Although diseases in soybeans were not a major issue in 2019, soybean cyst nematode was still present in most fields to some degree according to the first state-wide nematode survey in nearly a decade. Nematodes are microscopic, soil-borne worms which live in the soil and are quietly responsible for yield losses up to 20% in corn and soybeans. Nematodes feed on plant roots using a piercing mouthpart which can also provide a pathway for root pathogens; pythium, rhizoctonia, and phytophthora in soybean, for example. While soybean cyst nematode (SCN) is often the most talked about, corn nematodes are quickly becoming an area of interest. Nematode damage is often overlooked in fields because the damage they cause is easily confused with other stress factors such as drought and nutrient deficiencies.
“In this year’s soybean nematode survey, we saw that soybean cyst nematode is really starting to adapt to the commonly used PI88788 source of resistance. This means that this nematode is not being controlled as efficiently as it was in the past. This first year of data really shows that producers need to be monitoring their fields for this nematode to ensure that their yields are not being impacted. Often you don’t see the damage caused, and fields suffer ’hidden’ yield losses. Routine sampling and implementation of integrated management practices can help keep this pathogen in check. We will be doing more surveys this spring, as the wet and cold end to the season prevented us from sampling in a significant portion of the state,” Kleczewski says.
Nematodes are found in nearly every field, but often not at damaging levels; these fields may experience yield losses of up to 10 bushels and not even know it. Despite the introduction of control methods, repeated use of resistant varieties and nematicides has led to the development of tolerant nematode populations making treatment options less effective. Nowadays, a single control option such as using resistant varieties will not work like it used to; a multifaceted approach which uses crop rotation, resistant varieties, and nematicides may be required to keep populations at a manageable level. There are over 50 known species of nematodes which feed on corn in the U.S., with a wide range of adaptations to soil textures, climatic factors, and production systems. However, not all nematodes are created equal as some can cause significantly more damage than others. It is for this reason that determining the type and number of nematodes present in IL is crucial component in the development of control options.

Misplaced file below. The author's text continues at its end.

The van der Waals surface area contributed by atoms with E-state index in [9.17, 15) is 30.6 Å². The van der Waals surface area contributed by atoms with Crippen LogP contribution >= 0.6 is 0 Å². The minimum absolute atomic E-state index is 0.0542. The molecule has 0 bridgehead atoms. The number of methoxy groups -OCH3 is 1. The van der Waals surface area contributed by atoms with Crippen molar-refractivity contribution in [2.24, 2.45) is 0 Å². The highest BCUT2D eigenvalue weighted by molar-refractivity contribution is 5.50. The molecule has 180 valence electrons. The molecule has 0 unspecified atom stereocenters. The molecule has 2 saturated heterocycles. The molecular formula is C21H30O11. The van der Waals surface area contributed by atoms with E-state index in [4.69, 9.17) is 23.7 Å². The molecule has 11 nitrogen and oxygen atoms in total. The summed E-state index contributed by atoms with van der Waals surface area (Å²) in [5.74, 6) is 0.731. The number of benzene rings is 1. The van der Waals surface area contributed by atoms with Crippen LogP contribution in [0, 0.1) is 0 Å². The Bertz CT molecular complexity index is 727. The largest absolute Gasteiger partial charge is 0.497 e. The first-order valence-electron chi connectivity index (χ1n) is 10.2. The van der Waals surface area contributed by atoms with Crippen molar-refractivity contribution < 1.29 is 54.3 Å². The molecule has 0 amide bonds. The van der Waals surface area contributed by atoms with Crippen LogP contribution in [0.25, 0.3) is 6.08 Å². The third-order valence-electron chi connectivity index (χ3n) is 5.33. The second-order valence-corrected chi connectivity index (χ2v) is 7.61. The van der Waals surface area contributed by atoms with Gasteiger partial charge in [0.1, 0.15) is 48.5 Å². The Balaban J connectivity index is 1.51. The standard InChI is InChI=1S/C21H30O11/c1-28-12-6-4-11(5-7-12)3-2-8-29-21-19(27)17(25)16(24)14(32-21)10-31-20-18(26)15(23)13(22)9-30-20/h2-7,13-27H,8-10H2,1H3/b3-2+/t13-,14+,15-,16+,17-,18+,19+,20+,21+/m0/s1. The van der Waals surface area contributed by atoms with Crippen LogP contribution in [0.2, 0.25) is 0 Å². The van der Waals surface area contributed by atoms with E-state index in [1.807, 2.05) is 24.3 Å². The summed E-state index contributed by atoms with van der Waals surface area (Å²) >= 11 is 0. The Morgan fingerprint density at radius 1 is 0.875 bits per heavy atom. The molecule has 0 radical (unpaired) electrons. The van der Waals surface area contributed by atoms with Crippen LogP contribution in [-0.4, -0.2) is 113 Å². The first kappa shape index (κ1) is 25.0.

Kleczewski notes the report also includes information on management practices that didn’t work. “In applied research, the lack of an effect of a management practice is just as important as if a practice has an effect. Why? Because management costs money and we want our producers to be as profitable as possible. If something doesn’t work, we want that information out there just as much as if something works,” he says. The emergence of new diseases is nothing new, but this has led to many questions about a disease we are unfamiliar with and producers can combat it. “This is where these reports can become extremely valuable at the local level. If I get a call from a producer asking about control options for various diseases, this is where I am going to get my information every year. It is a great resource and I applaud those who have worked so hard to get this information to us.” Alberti said.